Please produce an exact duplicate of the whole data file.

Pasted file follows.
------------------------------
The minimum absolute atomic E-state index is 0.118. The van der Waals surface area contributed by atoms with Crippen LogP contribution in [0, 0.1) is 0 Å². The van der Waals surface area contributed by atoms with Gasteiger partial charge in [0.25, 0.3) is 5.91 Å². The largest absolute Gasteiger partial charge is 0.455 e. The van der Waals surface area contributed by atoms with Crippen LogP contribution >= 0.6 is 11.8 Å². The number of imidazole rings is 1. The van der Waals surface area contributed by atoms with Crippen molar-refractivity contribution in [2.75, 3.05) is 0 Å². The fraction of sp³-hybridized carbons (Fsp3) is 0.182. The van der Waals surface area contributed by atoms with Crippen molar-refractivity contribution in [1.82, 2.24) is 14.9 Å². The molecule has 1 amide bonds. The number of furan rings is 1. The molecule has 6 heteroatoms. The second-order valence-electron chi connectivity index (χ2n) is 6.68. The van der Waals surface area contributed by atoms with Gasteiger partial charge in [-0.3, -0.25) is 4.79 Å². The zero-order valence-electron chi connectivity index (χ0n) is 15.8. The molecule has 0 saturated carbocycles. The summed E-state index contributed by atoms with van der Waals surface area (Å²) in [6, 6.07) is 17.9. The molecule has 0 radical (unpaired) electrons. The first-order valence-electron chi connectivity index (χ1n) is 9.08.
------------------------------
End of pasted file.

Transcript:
The minimum absolute atomic E-state index is 0.118. The van der Waals surface area contributed by atoms with Crippen LogP contribution in [0, 0.1) is 0 Å². The van der Waals surface area contributed by atoms with Gasteiger partial charge in [0.25, 0.3) is 5.91 Å². The largest absolute Gasteiger partial charge is 0.455 e. The van der Waals surface area contributed by atoms with Crippen LogP contribution >= 0.6 is 11.8 Å². The number of imidazole rings is 1. The van der Waals surface area contributed by atoms with Crippen molar-refractivity contribution in [2.75, 3.05) is 0 Å². The fraction of sp³-hybridized carbons (Fsp3) is 0.182. The van der Waals surface area contributed by atoms with Crippen molar-refractivity contribution in [1.82, 2.24) is 14.9 Å². The molecule has 1 amide bonds. The number of furan rings is 1. The molecule has 6 heteroatoms. The second-order valence-electron chi connectivity index (χ2n) is 6.68. The van der Waals surface area contributed by atoms with Gasteiger partial charge in [-0.3, -0.25) is 4.79 Å². The zero-order valence-electron chi connectivity index (χ0n) is 15.8. The molecule has 0 saturated carbocycles. The summed E-state index contributed by atoms with van der Waals surface area (Å²) in [6, 6.07) is 17.9. The molecule has 0 radical (unpaired) electrons. The first-order valence-electron chi connectivity index (χ1n) is 9.08.